We have been meaning to get up to visit Slack Tide Brewing Company outside of Avalon for some time now, but unfortunately their hours generally don’t match up with our schedules. Luckily, as a result of something else being cancelled, yesterday we finally were able to make the short trip up the Parkway to try it out. The tasting room is perhaps the smallest of those we’ve seen yet, but it’s roomy enough and nicely decorated, with the wooden planks nailed to the ceiling being a particularly pleasant touch. Unlike other area breweries, the mandatory pre-tasting tour is actually guided by one of the proprietors, though we would imagine increasing business will eventually cause a change to this policy.
We opted to each get a flight of 4 beers to get a good idea of what was on offer, and found all of them to be quite tasty. First up was the Stone Harbor Wheat. This one had a strong bitterness about it, but still was pleasantly refreshing and imminently drinkable, winding up perhaps being my 2nd favorite of the 4. Next we gave the Bucktail a try, and found it to have enjoyably strong chocolate flavors. 3rd, and my favorite, was Bell Buoy, which had the classic beer flavor everyone comes to expect, with hints of vanilla. Lastly was Treble Hook, the strongest beer on offer at 10.5% alcohol, which tasted similar to the Bell Buoy, only less sweet. There was something about it that I couldn’t quite place, but which reminded me vaguely of cheddar cheese, and made me think they would make a perfect pairing.
All in all we found everything we tried to be pretty delicious. The atmosphere was fun, relaxed and comfortable and the staff was both knowledgeable and very eager to help. It was a great experience that we wholeheartedly recommend you try. Slack Tide is a worthy addition to the local brewery scene and we look forward to drinking some more of their beer soon.
After a recent day of visiting breweries, we found ourselves starving in Rio Grande, a town with very limited options for anything beyond fast food (and with only one bar!). As such we headed to the Rio Station for dinner and more drinks. I’ve previously enjoyed lunches there but can’t recall the last time I ate dinner in the establishment, and as such I was curious as to how it would be.
Upon entering we were promptly greeted and sat in a comfortable booth under a metal train station awning. The railroad themed décor gives the Rio Station a sense of fun without being overbearing or tacky and we all quite enjoyed it. The menu is designed like a newspaper, which we also thought was a cute touch, even if it initially confused us slightly (we had been drinking beer for a while prior to arrival after all). Our server, Jim, arrived shortly thereafter and got us our drinks in a timely manner. The selection of wines by the glass is a bit more robust than many fancier restaurants, with some impressive options and remarkably reasonable prices. The pinot noir our friend Deb ordered was very well-received, and I loved the pinot grigio.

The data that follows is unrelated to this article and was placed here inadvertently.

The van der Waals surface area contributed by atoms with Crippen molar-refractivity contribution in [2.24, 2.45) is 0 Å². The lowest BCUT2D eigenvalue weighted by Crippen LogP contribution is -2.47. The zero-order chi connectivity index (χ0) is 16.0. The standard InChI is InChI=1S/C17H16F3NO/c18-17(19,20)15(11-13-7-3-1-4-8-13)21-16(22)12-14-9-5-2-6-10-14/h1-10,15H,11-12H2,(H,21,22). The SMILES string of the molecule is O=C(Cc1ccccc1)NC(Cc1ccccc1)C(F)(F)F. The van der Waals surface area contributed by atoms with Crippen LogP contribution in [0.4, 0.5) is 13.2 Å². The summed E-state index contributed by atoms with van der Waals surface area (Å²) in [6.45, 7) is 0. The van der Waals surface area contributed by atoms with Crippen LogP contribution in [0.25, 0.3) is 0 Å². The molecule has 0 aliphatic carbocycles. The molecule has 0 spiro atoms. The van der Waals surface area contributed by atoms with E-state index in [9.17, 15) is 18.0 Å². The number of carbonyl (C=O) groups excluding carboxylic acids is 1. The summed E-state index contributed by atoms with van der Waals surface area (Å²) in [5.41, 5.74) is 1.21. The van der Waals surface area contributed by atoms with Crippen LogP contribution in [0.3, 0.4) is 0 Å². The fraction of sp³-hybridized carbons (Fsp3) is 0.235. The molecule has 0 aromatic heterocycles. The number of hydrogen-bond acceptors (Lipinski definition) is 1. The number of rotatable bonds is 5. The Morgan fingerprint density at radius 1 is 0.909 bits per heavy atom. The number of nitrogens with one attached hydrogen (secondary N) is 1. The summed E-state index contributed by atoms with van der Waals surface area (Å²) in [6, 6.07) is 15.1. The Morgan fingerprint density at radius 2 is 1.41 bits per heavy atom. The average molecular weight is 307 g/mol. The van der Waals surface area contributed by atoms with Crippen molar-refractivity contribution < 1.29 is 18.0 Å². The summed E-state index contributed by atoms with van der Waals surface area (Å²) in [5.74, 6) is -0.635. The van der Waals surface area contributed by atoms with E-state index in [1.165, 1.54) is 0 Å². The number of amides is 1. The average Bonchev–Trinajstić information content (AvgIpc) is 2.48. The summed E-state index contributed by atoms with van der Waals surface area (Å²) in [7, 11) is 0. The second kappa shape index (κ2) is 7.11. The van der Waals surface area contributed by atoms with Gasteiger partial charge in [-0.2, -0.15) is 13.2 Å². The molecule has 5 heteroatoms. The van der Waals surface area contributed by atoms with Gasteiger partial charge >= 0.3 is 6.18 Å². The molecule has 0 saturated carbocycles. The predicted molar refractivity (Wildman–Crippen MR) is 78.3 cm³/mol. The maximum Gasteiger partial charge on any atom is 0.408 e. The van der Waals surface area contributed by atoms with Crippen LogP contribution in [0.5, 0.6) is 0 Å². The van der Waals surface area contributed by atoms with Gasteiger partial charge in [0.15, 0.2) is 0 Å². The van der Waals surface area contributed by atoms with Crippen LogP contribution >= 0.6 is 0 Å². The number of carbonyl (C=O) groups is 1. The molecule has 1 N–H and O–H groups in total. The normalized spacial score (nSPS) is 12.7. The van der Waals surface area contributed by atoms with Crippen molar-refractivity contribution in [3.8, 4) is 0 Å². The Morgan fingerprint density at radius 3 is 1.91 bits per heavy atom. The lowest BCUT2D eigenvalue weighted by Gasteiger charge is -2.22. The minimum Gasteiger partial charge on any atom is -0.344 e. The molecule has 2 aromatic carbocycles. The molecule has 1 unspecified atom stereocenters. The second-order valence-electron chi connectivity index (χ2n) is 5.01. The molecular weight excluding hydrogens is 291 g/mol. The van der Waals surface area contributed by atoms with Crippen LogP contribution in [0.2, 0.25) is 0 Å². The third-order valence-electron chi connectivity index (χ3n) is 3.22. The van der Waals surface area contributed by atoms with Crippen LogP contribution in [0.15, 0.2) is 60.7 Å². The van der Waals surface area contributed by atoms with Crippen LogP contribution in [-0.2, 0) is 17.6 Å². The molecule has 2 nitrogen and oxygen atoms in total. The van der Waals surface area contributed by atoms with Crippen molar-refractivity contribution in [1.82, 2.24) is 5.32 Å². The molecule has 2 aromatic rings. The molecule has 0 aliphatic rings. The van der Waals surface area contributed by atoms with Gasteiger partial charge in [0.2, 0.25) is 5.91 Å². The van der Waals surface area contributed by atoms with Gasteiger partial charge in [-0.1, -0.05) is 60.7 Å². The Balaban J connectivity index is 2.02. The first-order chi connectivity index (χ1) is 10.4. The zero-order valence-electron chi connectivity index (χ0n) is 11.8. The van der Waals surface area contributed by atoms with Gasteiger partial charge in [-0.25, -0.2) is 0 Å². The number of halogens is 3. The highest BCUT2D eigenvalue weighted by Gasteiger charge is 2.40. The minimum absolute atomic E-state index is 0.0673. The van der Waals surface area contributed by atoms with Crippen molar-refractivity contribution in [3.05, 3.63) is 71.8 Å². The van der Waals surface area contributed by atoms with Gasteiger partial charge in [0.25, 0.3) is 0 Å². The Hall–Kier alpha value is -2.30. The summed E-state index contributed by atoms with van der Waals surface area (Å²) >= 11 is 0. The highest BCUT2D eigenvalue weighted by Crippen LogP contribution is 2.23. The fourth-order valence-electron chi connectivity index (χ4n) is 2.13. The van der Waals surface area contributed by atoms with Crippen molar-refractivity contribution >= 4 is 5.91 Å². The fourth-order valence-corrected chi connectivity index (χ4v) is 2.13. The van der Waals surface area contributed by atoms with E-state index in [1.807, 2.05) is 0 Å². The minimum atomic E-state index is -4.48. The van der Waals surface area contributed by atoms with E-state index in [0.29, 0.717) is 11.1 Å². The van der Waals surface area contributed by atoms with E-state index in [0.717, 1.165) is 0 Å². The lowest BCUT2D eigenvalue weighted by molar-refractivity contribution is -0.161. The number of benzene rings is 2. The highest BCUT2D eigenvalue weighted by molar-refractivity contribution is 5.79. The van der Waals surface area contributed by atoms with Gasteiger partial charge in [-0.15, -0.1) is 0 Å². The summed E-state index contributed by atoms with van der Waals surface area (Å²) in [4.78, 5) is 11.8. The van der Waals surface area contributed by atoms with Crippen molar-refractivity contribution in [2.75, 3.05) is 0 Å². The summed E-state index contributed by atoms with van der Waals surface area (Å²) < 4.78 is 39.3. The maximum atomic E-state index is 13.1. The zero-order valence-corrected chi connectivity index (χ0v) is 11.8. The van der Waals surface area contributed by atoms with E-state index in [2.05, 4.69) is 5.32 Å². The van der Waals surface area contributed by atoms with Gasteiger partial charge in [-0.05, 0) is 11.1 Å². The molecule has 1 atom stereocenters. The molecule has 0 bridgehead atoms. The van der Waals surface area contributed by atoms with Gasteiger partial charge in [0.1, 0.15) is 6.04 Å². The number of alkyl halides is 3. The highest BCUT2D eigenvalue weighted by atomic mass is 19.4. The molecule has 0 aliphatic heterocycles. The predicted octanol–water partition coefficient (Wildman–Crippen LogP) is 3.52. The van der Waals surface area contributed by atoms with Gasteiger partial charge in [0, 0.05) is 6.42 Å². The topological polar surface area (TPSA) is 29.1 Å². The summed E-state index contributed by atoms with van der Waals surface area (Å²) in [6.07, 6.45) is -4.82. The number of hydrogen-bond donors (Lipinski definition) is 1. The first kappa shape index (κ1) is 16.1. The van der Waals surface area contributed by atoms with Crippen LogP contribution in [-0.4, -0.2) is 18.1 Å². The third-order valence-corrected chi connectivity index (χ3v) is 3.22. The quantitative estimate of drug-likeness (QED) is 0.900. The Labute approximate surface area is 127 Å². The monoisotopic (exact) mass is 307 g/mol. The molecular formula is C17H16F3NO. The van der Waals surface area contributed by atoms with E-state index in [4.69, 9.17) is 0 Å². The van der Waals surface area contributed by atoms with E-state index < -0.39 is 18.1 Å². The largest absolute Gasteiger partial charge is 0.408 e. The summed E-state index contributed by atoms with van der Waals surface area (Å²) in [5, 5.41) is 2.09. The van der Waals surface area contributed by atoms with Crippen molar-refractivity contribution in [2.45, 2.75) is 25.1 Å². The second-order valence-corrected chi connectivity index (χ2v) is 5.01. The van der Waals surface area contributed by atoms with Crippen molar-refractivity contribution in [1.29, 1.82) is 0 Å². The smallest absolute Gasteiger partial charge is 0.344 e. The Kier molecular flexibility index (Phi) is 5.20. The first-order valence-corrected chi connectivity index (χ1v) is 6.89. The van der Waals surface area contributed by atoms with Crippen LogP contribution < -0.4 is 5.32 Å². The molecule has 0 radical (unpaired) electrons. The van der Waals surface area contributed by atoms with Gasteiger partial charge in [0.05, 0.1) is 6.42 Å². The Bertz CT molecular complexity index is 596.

We were all quite happy with our meals as well. I ordered the “Stuffed Under the Sea”, an assortment of shrimp, scallops, and flounder, all filled with their signature crab mix. Everything was well-cooked and nicely seasoned and their crab was tasty enough to be worthy of the praise they give it throughout the menu. Our friend Deb opted for the “Local Black’N Scallops” which were both plentiful and thoroughly enjoyed, while Patrick and our other guest, Ed, opted for choices from the “Small Plates” menu, neither of which seemed especially small on arrival. Ed started with the French Onion soup and was very happy with it, and then enjoyed the Chicken Francaise. Patrick was also very satisfied with his plate of “I’m Back Chicken Parm”. The only real complaint was that the baked potatoes that 3 of us ordered were not especially hot when received, though were still quite tasty.
The service was excellent. Jim was very attentive and quick to get us whatever we needed. His personality was charmingly quirky and won all of us over, and he rather impressively remembered Patrick and I from a lunch visit that had to have been nearly a year ago now. The food isn’t overly fancy and full of things you’ve never heard of or seen attempted before, but one doesn’t always need that. For a simple meal done well, in a fun, casual atmosphere, this is one of the better choices in the area. And I think our next visit will be sooner than another year from now.
Immediately upon hearing of this new restaurant’s concept, I was intrigued. For $30 per person, you are given 15 “courses” of the chef’s choosing. Having a curated dinner experience with all the decision making left in the hands of the kitchen is a unique experience, and one I was eager to have for myself. So it was, that Brett, Patrick and I excitedly made this our next dining destination.
The first “course” was a homemade herbed butter and bread, which was very good but did feel vaguely like cheating, since complimentary bread is somewhat expected wherever one goes. Things got more interesting immediately after that. You may note that I have been putting the word course in quotations. This is because each round is really more of a taste than a full course as we Americans have come to imagine it, and because in some cases, multiple “courses” were presented simultaneously. I in no way mean that as a complaint however, as when all was said and done, we were all quite full, and every time more than one dish arrived at the same time, there was a clear logic to presenting them together.